Fredrick Douglass Rhetorical Analysis
The Building Block of Slavery Beginning in the seventeen hundreds, America depended on slaves for free labor in order to make a considerable profit. These slaves were not treated as normal people though; they were sold into a life of no rights, cruel punishment, and rigorous work schedules. In his autobiography, Narrative of the Life of Frederick Douglass, an American Slave, freed slave Fredrick Douglass shares his personal accounts with slavery in order to reveal the harsh truth slavery hides to the public.
The most uccessful strategy slaveholders used to maintain control of slaves was ignorance. Slaves were completely oblivious to the basic rights and privileges any person should have. Douglass uses a vivid yet detached tone to describe his disgust for the way slaves were treated through ethical appeals, emotionally grabbing anecdotes, and logic. Douglass evokes an ethical appeal to his audience by showing them Just how ignorant slaves were of simple facts. He writes, “The white children could tell their ages.
I could not tell why I ought to be deprived of the same privilege” (35). Douglass reveals that slaveholders would make slaves ignorant of basic elements of their life. Through Douglass’ tone the reader can infer that slaves did know that they should be aware of something commonly known as age. Douglas also recalls, “The men and women received, as their monthly allowance of food, eight pounds of pork, or its equivalent in fish, and one bushel of corn meal” (23).
He describes the scarce amount of food each slave received in order to appeal to his audience’s ethical views because food is a basic need of all living things. Douglass challenges the reader to compare his or her food rations with that of a slave, and to realize that slaves were deprived of basic human needs. Douglass engages the audience’s emotions through emotionally involving recounts of the voids in slaves’ lives. He writes about his aunt being beaten to tears, “warm, red blood came dripping to the floor” (21).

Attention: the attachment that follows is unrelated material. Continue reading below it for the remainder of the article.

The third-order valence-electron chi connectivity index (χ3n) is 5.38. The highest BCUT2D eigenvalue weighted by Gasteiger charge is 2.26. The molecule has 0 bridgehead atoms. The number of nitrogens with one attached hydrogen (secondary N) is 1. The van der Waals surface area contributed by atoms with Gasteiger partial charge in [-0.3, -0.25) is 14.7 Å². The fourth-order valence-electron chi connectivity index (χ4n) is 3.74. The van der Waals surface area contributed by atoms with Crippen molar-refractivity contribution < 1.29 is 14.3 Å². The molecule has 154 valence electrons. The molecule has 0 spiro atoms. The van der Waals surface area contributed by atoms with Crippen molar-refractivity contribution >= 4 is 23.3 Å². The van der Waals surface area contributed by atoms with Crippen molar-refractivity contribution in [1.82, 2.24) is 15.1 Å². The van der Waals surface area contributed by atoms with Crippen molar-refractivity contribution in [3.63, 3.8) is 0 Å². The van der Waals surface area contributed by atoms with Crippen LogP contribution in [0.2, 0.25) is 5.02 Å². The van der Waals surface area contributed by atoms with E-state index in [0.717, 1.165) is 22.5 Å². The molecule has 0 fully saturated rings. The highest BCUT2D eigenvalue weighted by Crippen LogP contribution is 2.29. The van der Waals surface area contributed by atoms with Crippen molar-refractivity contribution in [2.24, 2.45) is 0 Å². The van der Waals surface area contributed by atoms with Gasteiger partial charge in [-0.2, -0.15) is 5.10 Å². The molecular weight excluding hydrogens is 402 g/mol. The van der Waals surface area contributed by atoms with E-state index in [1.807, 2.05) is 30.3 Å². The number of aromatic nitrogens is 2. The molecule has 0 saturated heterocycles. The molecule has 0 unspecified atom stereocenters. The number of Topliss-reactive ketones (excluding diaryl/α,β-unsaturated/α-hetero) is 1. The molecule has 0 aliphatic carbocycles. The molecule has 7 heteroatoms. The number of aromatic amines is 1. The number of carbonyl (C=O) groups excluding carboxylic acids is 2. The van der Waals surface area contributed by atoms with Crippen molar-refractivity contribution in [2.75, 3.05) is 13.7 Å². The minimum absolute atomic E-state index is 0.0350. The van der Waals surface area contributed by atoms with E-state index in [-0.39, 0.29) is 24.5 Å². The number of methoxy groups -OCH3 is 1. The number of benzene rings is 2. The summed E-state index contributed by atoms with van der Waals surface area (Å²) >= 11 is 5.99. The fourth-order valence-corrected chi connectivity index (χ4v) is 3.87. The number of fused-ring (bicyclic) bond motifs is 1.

This event is very emotionally grabbing to the reader, the use of vivid adjectives makes the reader cringe and imagine what it is like to be a slave. When describing horrific events he was forced to witness, the tone f Douglass’ voice becomes very detached, as if he is so used to witnessing beatings that it has become a normal event. Douglass also writes, “He was immediately chained and handcuffed; and thus, without a moments warning, he was snatched away, from his friends and family, by a hand more unrelenting than death” (34).
This quote is used by Douglass to infuse a feeling of disbelief in the hearts of the audience, for the man in the quote earned this punishment for merely speaking the truth one time. The audience feels sympathy towards this slave for being taken away or something that should not be punished. Douglass establishes his credibility of being an actual slave with the audience in Douglass writes, “l was saddened by the thought of losing the aid of my kind mistress… (46). A slave could once in awhile get a nice slave owner, as Douglass did, and they would cherish them because it was such a rarity. By establishing the fact that he was enslaved in his younger years Douglass proves to the reader that he is a credible source. Douglass also proves himself to be a reliable source as a slave by riting, “the children of slave women shall in all cases follow the condition of their mothers” (18).
Through this quote he tells the audience that by law he follows his mother’s condition: being a slave. This completely convinces the reader that he is telling of actual events and is a credible source. Through personal anecdotes Douglass brings to light the cruelty of ignorance being a tool of slavery by using ethos, pathos, and logos. When describing beatings slaves received, Douglass burns an image of the slave whippings into people’s minds o repulse people to the inhumane punishment.
He knows that the images will disturb people and that is part of his strategic rhetoric using an emotional appeal. Douglass does not want slavery to sound attractive, which is why he refuses to sugar coat real life situations. Throughout the book, Douglass’ rhetorical strategies are very successful in getting his point of ignorance fueling slavery across. Work Cited Douglass, Frederick. Narrative of the Life of Frederick Douglass, an American Slave. New York, NY: Barnes & Noble Classics, 2003. Print.